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Debbie Ziegler holds a photo of her late daughter, Brittany Maynard, while speaking to the media in September after the passage of California's End Of Life Option Act. Maynard was an advocate for the law. Carl Costas/AP
Classic Version of the Hippocratic Oath
I swear by Apollo Physician and Asclepius and Hygieia and Panaceia and all the gods and goddesses, making them my witnesses, that I will fulfil according to my ability and judgment this oath and this covenant: hold him who has taught me this art as equal to my parents and to live my life in partnership with him, and if he is in need of money to give him a share of mine, and to regard his offspring as equal to my brothers in male lineage and to teach them this art - if they desire to learn it - without fee and covenant; to give a share of precepts and oral instruction and all the other learning to my sons and to the sons of him who has instructed me and to pupils who have signed the covenant and have taken an oath according to the medical law, but no one else.
I will apply dietetic measures for the benefit of the sick according to my ability and judgment; I will keep them from harm and injustice.
I will neither give a deadly drug to anybody who asked for it, nor will I make a suggestion to this effect. Similarly I will not give to a woman an abortive remedy. In purity and holiness I will guard my life and my art.
I will not use the knife, not even on sufferers from stone, but will withdraw in favor of such men as are engaged in this work.
Whatever houses I may visit, I will come for the benefit of the sick, remaining free of all intentional injustice, of all mischief and in particular of sexual relations with both female and male persons, be they free or slaves.
What I may see or hear in the course of the treatment or even outside of the treatment in regard to the life of men, which on no account one must spread abroad, I will keep to myself, holding such things shameful to be spoken about.
If I fulfil this oath and do not violate it, may it be granted to me to enjoy life and art, being honored with fame among all men for all time to come; if I transgress it and swear falsely, may the opposite of all this be my lot.
A Modern Version of the Hippocratic Oath
I swear to fulfill, to the best of my ability and judgment, this covenant:
I will respect the hard-won scientific gains of those physicians in whose steps I walk, and gladly share such knowledge as is mine with those who are to follow.
I will apply, for the benefit of the sick, all measures which are required, avoiding those twin traps of overtreatment and therapeutic nihilism.
I will remember that there is art to medicine as well as science, and that warmth, sympathy, and understanding may outweigh the surgeon's knife or the chemist's drug.
I will not be ashamed to say "I know not," nor will I fail to call in my colleagues when the skills of another are needed for a patient's recovery.
I will respect the privacy of my patients, for their problems are not disclosed to me that the world may know. Most especially must I tread with care in matters of life and death. If it is given me to save a life, all thanks. But it may also be within my power to take a life; this awesome responsibility must be faced with great humbleness and awareness of my own frailty. Above all, I must not play at God.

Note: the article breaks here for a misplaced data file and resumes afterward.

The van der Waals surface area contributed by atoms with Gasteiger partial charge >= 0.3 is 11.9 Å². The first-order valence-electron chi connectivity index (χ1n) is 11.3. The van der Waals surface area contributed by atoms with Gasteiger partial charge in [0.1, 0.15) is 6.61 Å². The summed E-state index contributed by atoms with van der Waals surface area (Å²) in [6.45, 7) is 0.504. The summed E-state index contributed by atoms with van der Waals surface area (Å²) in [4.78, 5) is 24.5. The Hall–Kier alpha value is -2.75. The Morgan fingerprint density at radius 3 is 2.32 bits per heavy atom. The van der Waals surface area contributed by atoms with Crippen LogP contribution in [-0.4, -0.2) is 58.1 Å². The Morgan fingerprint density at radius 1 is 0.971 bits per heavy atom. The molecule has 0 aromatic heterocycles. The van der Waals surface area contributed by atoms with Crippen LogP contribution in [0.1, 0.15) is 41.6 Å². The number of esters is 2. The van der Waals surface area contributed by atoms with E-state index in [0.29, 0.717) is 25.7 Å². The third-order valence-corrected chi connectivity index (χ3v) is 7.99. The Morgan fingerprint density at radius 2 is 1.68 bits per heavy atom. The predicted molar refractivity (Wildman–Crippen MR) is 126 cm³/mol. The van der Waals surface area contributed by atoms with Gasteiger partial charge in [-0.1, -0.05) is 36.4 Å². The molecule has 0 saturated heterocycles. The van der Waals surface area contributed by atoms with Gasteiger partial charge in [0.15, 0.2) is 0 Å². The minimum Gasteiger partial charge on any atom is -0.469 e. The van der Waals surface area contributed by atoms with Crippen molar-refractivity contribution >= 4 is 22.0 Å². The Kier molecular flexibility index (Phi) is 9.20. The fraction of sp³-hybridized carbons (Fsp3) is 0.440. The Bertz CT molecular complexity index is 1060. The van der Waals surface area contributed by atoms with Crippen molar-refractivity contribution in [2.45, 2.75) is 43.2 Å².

I will remember that I do not treat a fever chart, a cancerous growth, but a sick human being, whose illness may affect the person's family and economic stability. My responsibility includes these related problems, if I am to care adequately for the sick.
I will prevent disease whenever I can, for prevention is preferable to cure.
I will remember that I remain a member of society, with special obligations to all my fellow human beings, those sound of mind and body as well as the infirm.
If I do not violate this oath, may I enjoy life and art, respected while I live and remembered with affection thereafter. May I always act so as to preserve the finest traditions of my calling and may I long experience the joy of healing those who seek my help.
California will now permit assisted suicide.
California Gov. Jerry Brown signed landmark legislation last October that would allow terminally ill people to request life-ending medication from their physicians.
But no one knew when the law would take effect, because of the unusual way in which the law was passed — in a legislative "extraordinary session" called by Brown. The bill could not go into effect until 90 days after that session adjourned.
The session closed Thursday, which means the End of Life Option Act will go into effect June 9.
If one carefully compares the classic version with the modern version the modern version contains a new phrase, "But it may also be within my power to take a life; this awesome responsibility must be faced with great humbleness and awareness of my own frailty. Above all, I must not play at God.
Physicians asked to . participate in legal executions have long been uncomfortable performing this function. Physicians have quietly assisted in hastening death's approach surreptiously with medications. Patients who are in death's grip are often sedated to diminish pain, and the use of opioids has many side effects on the cardiovascular system. Now this can be pursued in hospital, or at home with family and/or friends in attendance. It seems most merciful, and another evolution of medical practice. Some physicians may refuse to participate, even if the family requests this act. In such cases a new 'specialty' may emerge, Deathologist. It no longer is such a horrific word. Although physicians will be protected legally, the disconnect will remain.